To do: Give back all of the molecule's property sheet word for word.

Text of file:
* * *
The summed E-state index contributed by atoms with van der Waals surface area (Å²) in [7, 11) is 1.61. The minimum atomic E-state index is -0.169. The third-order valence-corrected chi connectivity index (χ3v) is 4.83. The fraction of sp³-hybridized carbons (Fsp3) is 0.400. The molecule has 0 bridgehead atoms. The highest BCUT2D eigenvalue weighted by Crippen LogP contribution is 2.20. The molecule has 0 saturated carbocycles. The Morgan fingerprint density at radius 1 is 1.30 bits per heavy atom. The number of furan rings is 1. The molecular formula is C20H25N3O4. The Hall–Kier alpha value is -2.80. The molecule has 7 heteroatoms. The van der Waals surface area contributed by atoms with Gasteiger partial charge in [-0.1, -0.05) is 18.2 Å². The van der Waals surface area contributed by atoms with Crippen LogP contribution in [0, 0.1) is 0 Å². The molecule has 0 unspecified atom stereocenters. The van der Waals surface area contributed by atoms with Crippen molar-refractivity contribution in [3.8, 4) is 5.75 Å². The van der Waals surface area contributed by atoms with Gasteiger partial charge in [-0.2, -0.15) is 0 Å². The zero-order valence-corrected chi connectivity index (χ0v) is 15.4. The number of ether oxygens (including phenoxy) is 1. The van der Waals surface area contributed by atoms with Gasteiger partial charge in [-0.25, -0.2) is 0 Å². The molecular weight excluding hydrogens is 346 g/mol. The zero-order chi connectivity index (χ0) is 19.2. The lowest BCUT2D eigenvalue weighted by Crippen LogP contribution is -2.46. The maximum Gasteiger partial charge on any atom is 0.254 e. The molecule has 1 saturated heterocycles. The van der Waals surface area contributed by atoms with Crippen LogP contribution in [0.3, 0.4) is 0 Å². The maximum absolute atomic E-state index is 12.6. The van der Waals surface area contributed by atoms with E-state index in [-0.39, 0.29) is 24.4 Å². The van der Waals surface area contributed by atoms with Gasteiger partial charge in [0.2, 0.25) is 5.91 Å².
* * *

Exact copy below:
The summed E-state index contributed by atoms with van der Waals surface area (Å²) in [7, 11) is 1.61. The minimum atomic E-state index is -0.169. The third-order valence-corrected chi connectivity index (χ3v) is 4.83. The fraction of sp³-hybridized carbons (Fsp3) is 0.400. The molecule has 0 bridgehead atoms. The highest BCUT2D eigenvalue weighted by Crippen LogP contribution is 2.20. The molecule has 0 saturated carbocycles. The Morgan fingerprint density at radius 1 is 1.30 bits per heavy atom. The number of furan rings is 1. The molecular formula is C20H25N3O4. The Hall–Kier alpha value is -2.80. The molecule has 7 heteroatoms. The van der Waals surface area contributed by atoms with Gasteiger partial charge in [-0.1, -0.05) is 18.2 Å². The van der Waals surface area contributed by atoms with Crippen LogP contribution in [0, 0.1) is 0 Å². The molecule has 0 unspecified atom stereocenters. The van der Waals surface area contributed by atoms with Crippen molar-refractivity contribution in [3.8, 4) is 5.75 Å². The van der Waals surface area contributed by atoms with Gasteiger partial charge in [-0.2, -0.15) is 0 Å². The zero-order valence-corrected chi connectivity index (χ0v) is 15.4. The number of ether oxygens (including phenoxy) is 1. The van der Waals surface area contributed by atoms with Gasteiger partial charge in [-0.25, -0.2) is 0 Å². The molecular weight excluding hydrogens is 346 g/mol. The zero-order chi connectivity index (χ0) is 19.2. The lowest BCUT2D eigenvalue weighted by Crippen LogP contribution is -2.46. The maximum Gasteiger partial charge on any atom is 0.254 e. The molecule has 1 saturated heterocycles. The van der Waals surface area contributed by atoms with Crippen LogP contribution in [0.3, 0.4) is 0 Å². The maximum absolute atomic E-state index is 12.6. The van der Waals surface area contributed by atoms with E-state index in [-0.39, 0.29) is 24.4 Å². The van der Waals surface area contributed by atoms with Gasteiger partial charge in [0.2, 0.25) is 5.91 Å².